|Creative and Independent||Material Category Experts||Agents For Our Customers|
Find a purpose for used mail bags to avoid the associated costs and environmental impact of sending them to a landfill.
RWR identified and worked with a conversion company to repurpose the bags. The weathered look of the vintage fabric made the perfect material for a line of accessories and soon mail bags were turned into iPad cases, tote bags, messenger sacks, and even became upholstery for a thrift store chair. After a test run in a small boutique, upcycled mail sack tote bags, iPad cases and pouches are for sale at UncommonGoods.
Upcycled messenger bags crafted from retired mail sacks are also available from popular bag designer Timbuk2. UncommonGoods is an online marketplace offering unique merchandise with a focus on sustainability.
RWR eliminated both the cost and environmental impact of retiring the mailbags by creatively finding a home for a difficult material.
A major consumer products company was suffering from high material stream costs, both from recycling and trash disposal. Management was looking to reduce those expenses as well as achieve a long-term goal of zero waste to landfill.
Reduce material stream costs while increasing the diversion rate to achieve the zero waste goal.
RWR’s comprehensive materials solutions affected the facility in amazing ways.
RWR’s materials management improved the company’s “beneficial use” to 90% and achieved zero waste to landfill in 2010-2011 for the targeted materials.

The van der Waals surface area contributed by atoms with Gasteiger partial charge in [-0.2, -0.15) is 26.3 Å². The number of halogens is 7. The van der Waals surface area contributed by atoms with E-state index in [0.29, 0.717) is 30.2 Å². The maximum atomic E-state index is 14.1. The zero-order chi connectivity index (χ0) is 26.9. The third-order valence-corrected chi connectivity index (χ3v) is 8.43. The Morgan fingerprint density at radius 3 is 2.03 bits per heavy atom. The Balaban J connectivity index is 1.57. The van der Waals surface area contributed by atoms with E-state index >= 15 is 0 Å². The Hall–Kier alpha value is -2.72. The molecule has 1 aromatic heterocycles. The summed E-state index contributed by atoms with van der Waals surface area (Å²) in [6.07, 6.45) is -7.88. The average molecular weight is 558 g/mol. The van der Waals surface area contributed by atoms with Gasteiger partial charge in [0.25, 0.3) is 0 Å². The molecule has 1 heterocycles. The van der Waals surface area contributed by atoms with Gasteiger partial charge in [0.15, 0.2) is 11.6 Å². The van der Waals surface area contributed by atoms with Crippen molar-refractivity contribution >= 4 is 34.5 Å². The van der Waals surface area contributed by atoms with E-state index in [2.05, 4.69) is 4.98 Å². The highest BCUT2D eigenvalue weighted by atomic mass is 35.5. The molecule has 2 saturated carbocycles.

In May 2010, only 7 of the 110 offices (6%) in a designated postal service area were recycling, and while there was a small reduction in the environmental impact, there was no cost savings.
To secure positive impacts for the U.S. Postal Service, RWR approached the issue in a new way. RWR set a lofty goal for the program success: 100% office participation.
Audits of the facilities were conducted and all potential recyclable paper identified. RWR created a systematic change to the collection process by expanding the capture of valuable paper material and consolidating the efforts to maximize the revenues. RWR engaged all parties and lead them through the process with expertise.
As of May 2011, all 110 of the offices in the designated postal service area were participating. The expanded material list is being consolidated at a single location and sold to a recycler, increasing the revenue received. Additionally, all the offices have reduced their trash bills. The project has seen cost savings, cost avoidance, and revenue generation.
Rand-Whitney Recycling received the Postmaster General Sustainability Excellence Award in December 2011, recognizing the project's success.
Rand-Whitney Recycling also won the award in December 2012, for its part in a two-year initiative with six USPS processing facilities, which generated new revenue and diverted 2,500 tons of material from landfills.